When it comes to PC gaming, sacrifices must always be made. Whether its a nicer CPU for a cheaper motherboard or a smaller case and better power, peripherals are typically first on the chopping block when corners must be cut. So, today we’ll have a look at two great budget gaming mice.
First on the block is the Red Dragon (or Redragon) M601. Two thumb buttons, three DPI settings, and eight little weights that can be freely taken out or left in, offering more physical feedback.
Ringing up at $11.49, this little beauty costs less than a copy of Hard Boiled on DVD. The plastic feels about as cheap as it looks in the hand, and the backlighting is red only, but the ergonomics are pretty good. The side buttons sit comfortably underneath the thumb, and the scroll wheel actuates surprisingly well given the price range. As an all rounder, it’s a great workhorse for gaming. Shooters are buttery smooth, and it does feel good to swap DPI on the fly when needed for tricky turns or flick aiming. I ran this mouse for a little under a year and besides basic finish wear, it still ran like a champ.
The DPI button swaps between 3 intensities, signified by a little red light that gets brighter as the settings go up. I wish it was more clear which setting you’re on at any given time, as the brightness levels aren’t really stark enough to differentiate at a quick glance. The weights, however… I don’t feel any difference between all in and all out. But, who’s to say you wouldn’t?
So, to recap:
- Not very sturdy
- 3 DPI settings (Can be unclear which is active)
- 8 interchangeable weights, can feel insignificant
- Great to play games with; sharp and responsive on screen
Next, we have our resident pretty boy – the Zelotes T-80 Big Mac.
The highlight of this little trucker is the color changing LED backlighting; I really wanted a mouse with customizable color, and I’m not kidding when I say this is the single best one you can get for this money. At $8.99, that’s cheaper than some fast food combos, and the T-80 has lasted me 18 months with only minor issues. Let’s dive into some details.
No fancy weights this time – but with five DPI settings switched with the button next to the scroll wheel, you can adjust as needed from moment to moment, or just from game to game in my case. I’m comfortable around 1600 DPI, but it goes down to 1000, and all the way up to 7200.
I’ve now clocked over 300 hours of Rainbow Six: Siege, over 350 hours of Killing Floor 2, 180 hours of The Witcher 3, and 130 of Elite Dangerous since the T-80 joined my desk, so trust me when I say – it’s unbelievably good; staggeringly good, and fun to use, and all costing less than a bottle of sunscreen.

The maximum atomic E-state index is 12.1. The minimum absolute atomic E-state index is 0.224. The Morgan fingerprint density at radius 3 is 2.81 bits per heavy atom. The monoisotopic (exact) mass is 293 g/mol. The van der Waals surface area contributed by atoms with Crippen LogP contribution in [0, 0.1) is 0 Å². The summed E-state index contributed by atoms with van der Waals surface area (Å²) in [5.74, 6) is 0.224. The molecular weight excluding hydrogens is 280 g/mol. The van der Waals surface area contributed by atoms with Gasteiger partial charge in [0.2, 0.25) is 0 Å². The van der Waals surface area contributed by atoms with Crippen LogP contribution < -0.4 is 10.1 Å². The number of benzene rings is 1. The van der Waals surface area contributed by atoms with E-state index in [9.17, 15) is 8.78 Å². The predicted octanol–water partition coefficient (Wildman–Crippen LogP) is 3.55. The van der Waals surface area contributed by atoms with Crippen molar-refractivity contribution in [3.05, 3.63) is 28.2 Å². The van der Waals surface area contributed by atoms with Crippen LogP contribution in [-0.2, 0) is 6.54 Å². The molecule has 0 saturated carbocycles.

Like I said, I wanted a mouse that could change colors, specifically so that I could choose a color to match my fans or keyboard. I love the LED’s; you can swap the color by holding down the front thumb button, or leave it on ‘none’ and have it scroll through the six colors one by one. I do wish it would remain a solid color rather than the pulse it has, but oh well.
Unfortunately, the T-80 isn’t perfect. The ergonomics seem great at first, but as a guy with big hands, I can tell you this mouse is a little on the small side. If I don’t hold it right, I can jam my pinkie into the mouse pad pretty good and not notice until it’s already sore. The durability is a concern too, the wear is much more noticeable on this one than our crimson starter.
The scroll wheel also isn’t as good, clicking it in can be unresponsive, and because the front thumb button changes the color, you can’t bind any ‘hold’ control to it – it’ll just cycle the color. The latest concern (which will likely be the one that makes me buy a new mouse) is the right mouse button. It takes more force to register as ‘held down’ than it used to, which has gotten me killed in Siege more times than I care to admit. Aiming down sights is pretty important in shooters, as well as the infinite other uses for the good ol’ RMB.
To sum that all up:
Not very sturdy
Lacking ergonomics (better for small hands or those with light grips)
5 DPI settings
Excellent for gameplay
To wrap this all up in a nice tidy bow, both of these little guys are great choices and will absolutely save you money on any PC build and compliment every gaming session. The cost difference is pocket change; so the real differences are easier to pin down.
Zelotes has six colors. M601 is red only.
M601 is more comfortable in the hand.
Zelotes has wider DPI options.
M601 has a better scroll wheel.
Zelotes plays marginally better.
M601 didn’t wear as badly.
Bottom line, both excellent. I prefer the Zelotes, if only for the light show. I am, as we know, easily pleased with bright colors.
If you’re in the market, links are right below, and as always, thanks for your time! Keep up on Twitter and YouTube for more stuff every week!